• When discussing each component, discuss how it can be used in programming. Is it an input component (that is, it provides input to the board)? If so, then values need to be read from it, like from a light sensor. Is it an output component? If so, then values need to be written to it, like to a LED.
  7. When discussing how code can be written for the LilyPad Arduino to interact with these components, introduce the concept of functions and discuss how arduino has pre­defined functions for all the LilyPad components. Some of these functions include:
    • loop - for repetition
    • delay - delays action
    • pinMode - for configuring the specified pin to behave either as an input or an output
    • digitalWrite - for writing a low or high value to a pin
  8. A full documentation and description of these functions can be found here.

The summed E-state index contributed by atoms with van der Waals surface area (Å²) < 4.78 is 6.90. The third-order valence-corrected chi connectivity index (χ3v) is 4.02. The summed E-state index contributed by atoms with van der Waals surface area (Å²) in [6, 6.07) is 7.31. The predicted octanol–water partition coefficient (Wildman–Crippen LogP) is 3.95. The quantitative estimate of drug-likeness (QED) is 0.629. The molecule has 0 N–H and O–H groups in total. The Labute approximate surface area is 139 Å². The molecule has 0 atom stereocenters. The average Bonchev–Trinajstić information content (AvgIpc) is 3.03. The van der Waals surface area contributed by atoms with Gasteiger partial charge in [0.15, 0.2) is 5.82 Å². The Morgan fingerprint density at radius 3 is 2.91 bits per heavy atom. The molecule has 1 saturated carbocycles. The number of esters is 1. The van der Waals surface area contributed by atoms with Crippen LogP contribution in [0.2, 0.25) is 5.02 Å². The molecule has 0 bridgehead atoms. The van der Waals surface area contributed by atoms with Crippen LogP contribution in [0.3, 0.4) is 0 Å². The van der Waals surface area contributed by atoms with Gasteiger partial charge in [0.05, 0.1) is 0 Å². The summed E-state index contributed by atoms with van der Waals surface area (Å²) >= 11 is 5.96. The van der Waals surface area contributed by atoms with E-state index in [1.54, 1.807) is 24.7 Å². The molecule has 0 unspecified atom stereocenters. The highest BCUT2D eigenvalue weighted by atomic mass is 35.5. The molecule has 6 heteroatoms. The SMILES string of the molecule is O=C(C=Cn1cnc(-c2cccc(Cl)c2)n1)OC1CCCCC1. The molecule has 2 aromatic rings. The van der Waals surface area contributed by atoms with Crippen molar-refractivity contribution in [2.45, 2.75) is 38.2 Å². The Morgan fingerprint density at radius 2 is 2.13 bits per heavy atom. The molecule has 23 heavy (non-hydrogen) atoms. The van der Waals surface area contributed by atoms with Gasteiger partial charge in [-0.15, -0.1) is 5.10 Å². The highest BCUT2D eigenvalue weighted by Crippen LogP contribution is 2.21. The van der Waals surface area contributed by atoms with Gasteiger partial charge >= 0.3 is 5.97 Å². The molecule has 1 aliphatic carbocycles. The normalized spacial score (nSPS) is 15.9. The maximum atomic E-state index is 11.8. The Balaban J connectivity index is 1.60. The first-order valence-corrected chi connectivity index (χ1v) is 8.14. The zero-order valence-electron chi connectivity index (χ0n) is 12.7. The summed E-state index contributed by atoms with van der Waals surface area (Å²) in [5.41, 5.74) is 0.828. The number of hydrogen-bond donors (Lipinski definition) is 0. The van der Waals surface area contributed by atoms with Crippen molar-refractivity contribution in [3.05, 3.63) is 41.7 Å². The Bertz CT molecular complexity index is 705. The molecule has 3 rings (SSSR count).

Girls in Focus:

Creating a plush toy that lights up is an attractive undertaking, and many girls will relish the opportunity to bring their creativity to the project. The learning hook could be strengthened by adding an authentic social context. Girls engage more deeply with project-based learning that connects to meaningful contexts. For example, students could explore the role of light in sensory toys or sleep aids for children, or for children with hearing or vision impairments, and create a toy that combines multiple sensory experiences (ie light and texture).

Learning map and outcomes

  • Students create interactive information. Students plan, document and effectively manage processes and resources to produce designed solutions for each of the prescribed technologies contexts.
  • Distinguish between different types of networks and defined purposes.
  • They define and decompose problems in terms of functional requirements and constraints.
  • They evaluate information systems and their solutions in terms of meeting needs, innovation and sustainability.
  • They analyse and evaluate data from a range of sources to model and create solutions. They use appropriate protocols when communicating and collaborating online.

Students design and create a plush toy that has various elements connected to a LilyPad with battery and on/off switch.

  • Students discuss the differences between series and parallel networks